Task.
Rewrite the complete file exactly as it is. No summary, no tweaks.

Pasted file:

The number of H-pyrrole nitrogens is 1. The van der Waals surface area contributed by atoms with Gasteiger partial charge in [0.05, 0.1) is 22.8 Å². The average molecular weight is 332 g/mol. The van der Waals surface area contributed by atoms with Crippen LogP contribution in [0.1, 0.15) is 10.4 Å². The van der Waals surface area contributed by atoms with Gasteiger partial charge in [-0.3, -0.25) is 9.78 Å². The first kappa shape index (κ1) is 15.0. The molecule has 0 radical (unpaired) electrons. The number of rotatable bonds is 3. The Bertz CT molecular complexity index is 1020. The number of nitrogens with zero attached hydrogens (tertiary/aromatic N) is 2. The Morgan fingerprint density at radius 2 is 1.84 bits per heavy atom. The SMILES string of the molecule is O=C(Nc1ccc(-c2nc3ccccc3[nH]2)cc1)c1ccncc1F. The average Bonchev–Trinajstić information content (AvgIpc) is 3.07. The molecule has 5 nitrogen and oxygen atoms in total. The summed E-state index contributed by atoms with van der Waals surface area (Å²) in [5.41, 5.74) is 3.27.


The number of H-pyrrole nitrogens is 1. The van der Waals surface area contributed by atoms with Gasteiger partial charge in [0.05, 0.1) is 22.8 Å². The average molecular weight is 332 g/mol. The van der Waals surface area contributed by atoms with Crippen LogP contribution in [0.1, 0.15) is 10.4 Å². The van der Waals surface area contributed by atoms with Gasteiger partial charge in [-0.3, -0.25) is 9.78 Å². The first kappa shape index (κ1) is 15.0. The molecule has 0 radical (unpaired) electrons. The number of rotatable bonds is 3. The Bertz CT molecular complexity index is 1020. The number of nitrogens with zero attached hydrogens (tertiary/aromatic N) is 2. The Morgan fingerprint density at radius 2 is 1.84 bits per heavy atom. The SMILES string of the molecule is O=C(Nc1ccc(-c2nc3ccccc3[nH]2)cc1)c1ccncc1F. The average Bonchev–Trinajstić information content (AvgIpc) is 3.07. The molecule has 5 nitrogen and oxygen atoms in total. The summed E-state index contributed by atoms with van der Waals surface area (Å²) in [5.41, 5.74) is 3.27.